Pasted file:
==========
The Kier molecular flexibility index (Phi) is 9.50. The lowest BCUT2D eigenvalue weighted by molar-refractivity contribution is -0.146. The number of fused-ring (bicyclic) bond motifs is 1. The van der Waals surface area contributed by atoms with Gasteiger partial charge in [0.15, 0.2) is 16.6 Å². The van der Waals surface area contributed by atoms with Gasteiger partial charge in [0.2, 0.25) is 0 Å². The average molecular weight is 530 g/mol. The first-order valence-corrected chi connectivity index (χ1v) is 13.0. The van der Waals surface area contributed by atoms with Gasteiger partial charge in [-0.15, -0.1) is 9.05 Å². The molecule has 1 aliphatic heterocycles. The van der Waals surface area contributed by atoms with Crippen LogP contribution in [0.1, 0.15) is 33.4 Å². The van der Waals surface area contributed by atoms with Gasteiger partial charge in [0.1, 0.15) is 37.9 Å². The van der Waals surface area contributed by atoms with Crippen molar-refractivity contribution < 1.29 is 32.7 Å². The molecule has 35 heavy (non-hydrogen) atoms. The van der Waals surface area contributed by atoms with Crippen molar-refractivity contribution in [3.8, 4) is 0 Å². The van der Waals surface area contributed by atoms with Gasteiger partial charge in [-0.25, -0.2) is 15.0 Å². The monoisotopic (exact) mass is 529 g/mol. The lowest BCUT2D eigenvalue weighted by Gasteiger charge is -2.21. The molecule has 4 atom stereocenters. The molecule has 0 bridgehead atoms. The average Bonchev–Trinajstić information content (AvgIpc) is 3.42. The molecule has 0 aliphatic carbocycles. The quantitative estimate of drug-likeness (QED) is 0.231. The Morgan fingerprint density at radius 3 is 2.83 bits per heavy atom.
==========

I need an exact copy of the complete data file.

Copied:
The Kier molecular flexibility index (Phi) is 9.50. The lowest BCUT2D eigenvalue weighted by molar-refractivity contribution is -0.146. The number of fused-ring (bicyclic) bond motifs is 1. The van der Waals surface area contributed by atoms with Gasteiger partial charge in [0.15, 0.2) is 16.6 Å². The van der Waals surface area contributed by atoms with Gasteiger partial charge in [0.2, 0.25) is 0 Å². The average molecular weight is 530 g/mol. The first-order valence-corrected chi connectivity index (χ1v) is 13.0. The van der Waals surface area contributed by atoms with Gasteiger partial charge in [-0.15, -0.1) is 9.05 Å². The molecule has 1 aliphatic heterocycles. The van der Waals surface area contributed by atoms with Crippen LogP contribution in [0.1, 0.15) is 33.4 Å². The van der Waals surface area contributed by atoms with Gasteiger partial charge in [0.1, 0.15) is 37.9 Å². The van der Waals surface area contributed by atoms with Crippen molar-refractivity contribution < 1.29 is 32.7 Å². The molecule has 35 heavy (non-hydrogen) atoms. The van der Waals surface area contributed by atoms with Crippen molar-refractivity contribution in [3.8, 4) is 0 Å². The van der Waals surface area contributed by atoms with Gasteiger partial charge in [-0.25, -0.2) is 15.0 Å². The monoisotopic (exact) mass is 529 g/mol. The lowest BCUT2D eigenvalue weighted by Gasteiger charge is -2.21. The molecule has 4 atom stereocenters. The molecule has 0 bridgehead atoms. The average Bonchev–Trinajstić information content (AvgIpc) is 3.42. The molecule has 0 aliphatic carbocycles. The quantitative estimate of drug-likeness (QED) is 0.231. The Morgan fingerprint density at radius 3 is 2.83 bits per heavy atom.